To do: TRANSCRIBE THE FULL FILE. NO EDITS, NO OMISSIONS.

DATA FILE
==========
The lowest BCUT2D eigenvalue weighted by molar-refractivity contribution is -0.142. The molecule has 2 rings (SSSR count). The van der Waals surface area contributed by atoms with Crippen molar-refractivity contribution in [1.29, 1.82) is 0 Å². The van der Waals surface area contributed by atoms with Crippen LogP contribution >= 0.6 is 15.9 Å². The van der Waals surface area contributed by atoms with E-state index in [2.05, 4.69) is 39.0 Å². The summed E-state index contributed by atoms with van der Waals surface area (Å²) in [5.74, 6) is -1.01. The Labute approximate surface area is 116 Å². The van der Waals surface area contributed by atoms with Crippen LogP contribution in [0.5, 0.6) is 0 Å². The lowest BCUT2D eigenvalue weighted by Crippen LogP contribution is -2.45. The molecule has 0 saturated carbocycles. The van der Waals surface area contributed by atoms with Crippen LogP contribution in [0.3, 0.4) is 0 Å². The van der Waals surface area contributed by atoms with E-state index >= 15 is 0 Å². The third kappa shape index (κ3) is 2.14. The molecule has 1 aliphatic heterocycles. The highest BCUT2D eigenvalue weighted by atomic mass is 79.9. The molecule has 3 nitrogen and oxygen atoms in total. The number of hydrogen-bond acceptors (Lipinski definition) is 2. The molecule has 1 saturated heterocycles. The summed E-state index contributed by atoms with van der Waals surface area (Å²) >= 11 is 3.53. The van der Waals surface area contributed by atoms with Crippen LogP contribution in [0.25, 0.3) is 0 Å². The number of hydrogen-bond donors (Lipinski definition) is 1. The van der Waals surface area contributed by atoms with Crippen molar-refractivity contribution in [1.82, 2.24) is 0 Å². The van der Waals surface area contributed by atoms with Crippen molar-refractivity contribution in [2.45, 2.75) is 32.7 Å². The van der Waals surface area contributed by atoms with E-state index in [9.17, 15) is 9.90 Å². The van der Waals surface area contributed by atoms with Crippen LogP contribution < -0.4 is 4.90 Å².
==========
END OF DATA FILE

The lowest BCUT2D eigenvalue weighted by molar-refractivity contribution is -0.142. The molecule has 2 rings (SSSR count). The van der Waals surface area contributed by atoms with Crippen molar-refractivity contribution in [1.29, 1.82) is 0 Å². The van der Waals surface area contributed by atoms with Crippen LogP contribution >= 0.6 is 15.9 Å². The van der Waals surface area contributed by atoms with E-state index in [2.05, 4.69) is 39.0 Å². The summed E-state index contributed by atoms with van der Waals surface area (Å²) in [5.74, 6) is -1.01. The Labute approximate surface area is 116 Å². The van der Waals surface area contributed by atoms with Crippen LogP contribution in [0.5, 0.6) is 0 Å². The lowest BCUT2D eigenvalue weighted by Crippen LogP contribution is -2.45. The molecule has 0 saturated carbocycles. The van der Waals surface area contributed by atoms with Crippen LogP contribution in [0.3, 0.4) is 0 Å². The van der Waals surface area contributed by atoms with E-state index >= 15 is 0 Å². The third kappa shape index (κ3) is 2.14. The molecule has 1 aliphatic heterocycles. The highest BCUT2D eigenvalue weighted by atomic mass is 79.9. The molecule has 3 nitrogen and oxygen atoms in total. The number of hydrogen-bond acceptors (Lipinski definition) is 2. The molecule has 1 saturated heterocycles. The summed E-state index contributed by atoms with van der Waals surface area (Å²) >= 11 is 3.53. The van der Waals surface area contributed by atoms with Crippen LogP contribution in [0.25, 0.3) is 0 Å². The number of hydrogen-bond donors (Lipinski definition) is 1. The van der Waals surface area contributed by atoms with Crippen molar-refractivity contribution in [1.82, 2.24) is 0 Å². The van der Waals surface area contributed by atoms with Crippen molar-refractivity contribution in [2.45, 2.75) is 32.7 Å². The van der Waals surface area contributed by atoms with E-state index in [9.17, 15) is 9.90 Å². The van der Waals surface area contributed by atoms with Crippen LogP contribution < -0.4 is 4.90 Å².